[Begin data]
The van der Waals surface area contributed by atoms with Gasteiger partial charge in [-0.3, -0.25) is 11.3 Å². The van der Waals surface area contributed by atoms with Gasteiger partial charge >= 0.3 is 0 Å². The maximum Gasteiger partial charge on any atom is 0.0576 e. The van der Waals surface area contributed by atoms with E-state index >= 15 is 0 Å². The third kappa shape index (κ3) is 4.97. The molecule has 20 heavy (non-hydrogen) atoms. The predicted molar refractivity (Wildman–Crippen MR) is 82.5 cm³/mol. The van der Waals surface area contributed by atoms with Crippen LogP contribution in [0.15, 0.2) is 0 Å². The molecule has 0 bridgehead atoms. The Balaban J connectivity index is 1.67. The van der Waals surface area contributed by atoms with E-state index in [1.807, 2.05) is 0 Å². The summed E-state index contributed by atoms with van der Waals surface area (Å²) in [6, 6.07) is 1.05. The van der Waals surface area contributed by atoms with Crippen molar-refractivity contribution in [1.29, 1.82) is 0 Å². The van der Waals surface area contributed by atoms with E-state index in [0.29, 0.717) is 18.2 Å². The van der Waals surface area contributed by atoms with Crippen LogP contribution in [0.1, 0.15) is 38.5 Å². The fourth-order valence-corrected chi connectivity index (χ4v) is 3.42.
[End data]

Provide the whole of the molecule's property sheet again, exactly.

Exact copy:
The van der Waals surface area contributed by atoms with Gasteiger partial charge in [-0.3, -0.25) is 11.3 Å². The van der Waals surface area contributed by atoms with Gasteiger partial charge >= 0.3 is 0 Å². The maximum Gasteiger partial charge on any atom is 0.0576 e. The van der Waals surface area contributed by atoms with E-state index >= 15 is 0 Å². The third kappa shape index (κ3) is 4.97. The molecule has 20 heavy (non-hydrogen) atoms. The predicted molar refractivity (Wildman–Crippen MR) is 82.5 cm³/mol. The van der Waals surface area contributed by atoms with Crippen LogP contribution in [0.15, 0.2) is 0 Å². The molecule has 0 bridgehead atoms. The Balaban J connectivity index is 1.67. The van der Waals surface area contributed by atoms with E-state index in [1.807, 2.05) is 0 Å². The summed E-state index contributed by atoms with van der Waals surface area (Å²) in [6, 6.07) is 1.05. The van der Waals surface area contributed by atoms with Crippen molar-refractivity contribution in [1.29, 1.82) is 0 Å². The van der Waals surface area contributed by atoms with E-state index in [0.29, 0.717) is 18.2 Å². The van der Waals surface area contributed by atoms with Crippen LogP contribution in [0.1, 0.15) is 38.5 Å². The fourth-order valence-corrected chi connectivity index (χ4v) is 3.42.